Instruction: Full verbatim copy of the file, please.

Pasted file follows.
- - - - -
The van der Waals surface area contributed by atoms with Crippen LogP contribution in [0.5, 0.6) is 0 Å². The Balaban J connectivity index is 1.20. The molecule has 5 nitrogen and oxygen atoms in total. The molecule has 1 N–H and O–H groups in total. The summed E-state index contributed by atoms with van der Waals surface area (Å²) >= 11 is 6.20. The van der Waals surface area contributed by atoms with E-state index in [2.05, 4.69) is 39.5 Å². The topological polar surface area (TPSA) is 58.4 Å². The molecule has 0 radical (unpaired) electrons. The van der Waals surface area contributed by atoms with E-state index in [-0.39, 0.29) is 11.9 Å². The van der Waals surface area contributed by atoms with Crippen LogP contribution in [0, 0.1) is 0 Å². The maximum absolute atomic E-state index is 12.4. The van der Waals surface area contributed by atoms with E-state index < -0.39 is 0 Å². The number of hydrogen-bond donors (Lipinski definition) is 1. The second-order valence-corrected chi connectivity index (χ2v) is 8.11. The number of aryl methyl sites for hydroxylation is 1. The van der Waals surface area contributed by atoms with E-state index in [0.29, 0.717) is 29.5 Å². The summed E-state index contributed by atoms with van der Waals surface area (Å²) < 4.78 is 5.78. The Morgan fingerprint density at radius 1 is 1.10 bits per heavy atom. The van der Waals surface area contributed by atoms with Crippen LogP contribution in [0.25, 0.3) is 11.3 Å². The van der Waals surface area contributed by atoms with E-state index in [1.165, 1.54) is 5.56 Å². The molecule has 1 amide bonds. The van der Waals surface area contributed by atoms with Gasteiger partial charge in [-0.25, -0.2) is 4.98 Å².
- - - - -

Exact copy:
The van der Waals surface area contributed by atoms with Crippen LogP contribution in [0.5, 0.6) is 0 Å². The Balaban J connectivity index is 1.20. The molecule has 5 nitrogen and oxygen atoms in total. The molecule has 1 N–H and O–H groups in total. The summed E-state index contributed by atoms with van der Waals surface area (Å²) >= 11 is 6.20. The van der Waals surface area contributed by atoms with E-state index in [2.05, 4.69) is 39.5 Å². The topological polar surface area (TPSA) is 58.4 Å². The molecule has 0 radical (unpaired) electrons. The van der Waals surface area contributed by atoms with E-state index in [-0.39, 0.29) is 11.9 Å². The van der Waals surface area contributed by atoms with Crippen LogP contribution in [0, 0.1) is 0 Å². The maximum absolute atomic E-state index is 12.4. The van der Waals surface area contributed by atoms with E-state index < -0.39 is 0 Å². The number of hydrogen-bond donors (Lipinski definition) is 1. The second-order valence-corrected chi connectivity index (χ2v) is 8.11. The number of aryl methyl sites for hydroxylation is 1. The van der Waals surface area contributed by atoms with E-state index in [0.29, 0.717) is 29.5 Å². The summed E-state index contributed by atoms with van der Waals surface area (Å²) < 4.78 is 5.78. The Morgan fingerprint density at radius 1 is 1.10 bits per heavy atom. The van der Waals surface area contributed by atoms with Crippen LogP contribution in [0.25, 0.3) is 11.3 Å². The van der Waals surface area contributed by atoms with E-state index in [1.165, 1.54) is 5.56 Å². The molecule has 1 amide bonds. The van der Waals surface area contributed by atoms with Gasteiger partial charge in [-0.25, -0.2) is 4.98 Å².